Toys don’t need to be expensive and activities don’t have to be complicated. A twenty-minute game of chase in the backyard, a rousing game of tug-of-war, or a long, relaxing walk through the woods that allows her to sniff and socialize – all these can be adequate forms of activity that will release some of her energy and be a bonding experience for her and the human that engages with her.
Does your Beagle spend a lot of time at home alone, maybe sitting in a crate? Is she expected to stay in a laundry room or mudroom for long periods of time, because no one can keep an eye on her throughout the day?
Imagine spending your day cooped up, isolated and lonely? It would be understandable that your energy level would be sky high once you had a chance to be free! Dogs are no different, and they can’t communicate to us how they are feeling with words, only with actions.
Young Beagles are not made to sit idle. They, like any toddler, have lots to explore, learn and do! Though it can be frustrating and even exhausting at times to keep up with a puppy, remembering that their activity level is normal will help you have realistic expectations for your Beagle and will remind you that she’s not being spazzy to annoy you.
If your environment is one that won’t allow for someone to spend a decent amount of time with your new Beagle, especially in those first twelve months of her life, this may not be the right pet for you.
Sadly, many Beagles end up tied up outside, left in a crate all day, or dropped off at an animal shelter because good-intentioned people didn’t realize the amount of work they were going to take and the time commitment they would need in order to be a good family pet. Do yourself and your future pet a favor and make sure your environment is the right one for a Beagle.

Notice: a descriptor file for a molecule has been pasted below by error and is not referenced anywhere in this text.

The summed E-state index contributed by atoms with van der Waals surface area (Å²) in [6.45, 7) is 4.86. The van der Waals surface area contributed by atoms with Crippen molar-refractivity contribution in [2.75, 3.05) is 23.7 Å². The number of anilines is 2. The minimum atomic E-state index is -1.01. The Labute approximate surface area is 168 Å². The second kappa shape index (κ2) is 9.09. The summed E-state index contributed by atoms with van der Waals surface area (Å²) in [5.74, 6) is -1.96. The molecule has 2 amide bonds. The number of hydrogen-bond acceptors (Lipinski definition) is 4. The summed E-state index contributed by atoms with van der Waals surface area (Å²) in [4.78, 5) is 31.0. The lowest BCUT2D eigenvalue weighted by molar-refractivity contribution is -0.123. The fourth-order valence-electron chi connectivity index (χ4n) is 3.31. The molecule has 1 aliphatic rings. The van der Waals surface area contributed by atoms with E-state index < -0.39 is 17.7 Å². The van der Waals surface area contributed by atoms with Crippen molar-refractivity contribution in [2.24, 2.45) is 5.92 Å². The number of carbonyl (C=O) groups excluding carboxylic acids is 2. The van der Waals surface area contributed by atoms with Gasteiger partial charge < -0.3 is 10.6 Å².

Neutering (or Spaying) Your Pet
Neutering your male Beagle or spaying your female Beagle will not only help them calm down, but it also has a whole host of other benefits as well. We are all aware of the exploding pet population in the United States and the need to do our part to help control it.
But there are also many benefits to neutering or spaying your Beagle just for your own sanity and your pet’s overall health.
Around six to eight months of age, Beagles start to show signs of sexual maturity. Though they are getting older, they may also get wilder, if they are allowed to enter their full sexual maturity. Male Beagles will become more aggressive; female Beagles may seem more discontent.
Both may have the need to wander and will whine and pace, wanting to spend more time outdoors.
These behavioral changes can be really frustrating, especially if you have started to see progress in your Beagle’s behavior. Right about the time their teething has ceased and they are learning to take more commands from you, suddenly puberty starts, and boy oh boy, can it be rough on everyone!
Consulting with your veterinarian about the proper time to spay or neuter your Beagle is your best course of action.
It is a bad idea to do it too early, but waiting can also pose problems later. Having a good vet is always a smart idea in canine care, and they can advise you as to when neutering or spaying is best for your pup. Remember, the more ways you can ensure your new four-legged friend’s safety and health, the happier you both will be.